Winter jasmine jumps out early

The Hook's pet bellwether, the winter jasmine at Carr's Hill, jumped out early this year, as seen in this photo taken at the corner of University Avenue and Rugby Road. The last time the Hook documented any January blooms at this site was 2007.

"It's been usually warm," says Crozet-based nature writer Marlene Condon, "and those buds are responding to the warmth."

At the UVA Climatology office, Jerry Stenger says that his records show that last December was the first above-average December since 2007 and the 11th warmest in the 109 years of recorded temperatures at McCormick Observatory– with this year's winter running three degrees above average.

Condon doesn't need to the check the charts, as her winter jasmine bloomed in December; and she's already seen a harbinger of spring.

"There are daffodils down the road from me," she says, "that are blooming."

–story updated on the morning of Tuesday, January 17.


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Where's Bill Emory? He needs to write a conspiracy piece about this too.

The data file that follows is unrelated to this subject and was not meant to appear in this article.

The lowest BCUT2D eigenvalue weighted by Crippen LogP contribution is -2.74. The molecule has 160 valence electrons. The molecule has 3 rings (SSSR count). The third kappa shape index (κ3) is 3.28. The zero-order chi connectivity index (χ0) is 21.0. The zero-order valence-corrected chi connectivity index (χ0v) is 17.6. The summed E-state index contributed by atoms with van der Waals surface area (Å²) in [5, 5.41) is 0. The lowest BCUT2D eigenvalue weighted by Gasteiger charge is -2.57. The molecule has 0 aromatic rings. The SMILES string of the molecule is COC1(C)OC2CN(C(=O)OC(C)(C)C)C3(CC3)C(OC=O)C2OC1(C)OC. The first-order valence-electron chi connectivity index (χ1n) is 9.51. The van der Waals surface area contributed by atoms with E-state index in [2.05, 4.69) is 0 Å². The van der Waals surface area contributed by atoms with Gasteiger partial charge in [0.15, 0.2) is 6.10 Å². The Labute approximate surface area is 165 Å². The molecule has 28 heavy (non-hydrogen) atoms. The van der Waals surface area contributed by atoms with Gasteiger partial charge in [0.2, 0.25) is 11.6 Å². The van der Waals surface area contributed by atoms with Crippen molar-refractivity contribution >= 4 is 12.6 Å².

"How'd the Jasmines know to bloom early?? HMMMM??? Yeah, chew on THAT, Cville. Nefarious machinations in the Big Pond! I like my pretenses that the jasmines informally agree to stick to the accepted blooming schedule. It just feels more natural. So, do they do this every time before the big bloom? That's the jasmine bush you see in the photo, in January........several MONTHS before they ususally bloom. dun dun DUNNNNNNNNNNN."


Winter Jasmine? Didn't she dance at Circus Circus?

Glad to see the hook got it right this year. The Jasmine has been mistaken for Forsythia in the past.

Thanks for this fascinating look at our local weather/bloom pattern. I collect backyard bird sighting data

for Cornell Labs and watching these patterns in nature over time provides valuable data on climate change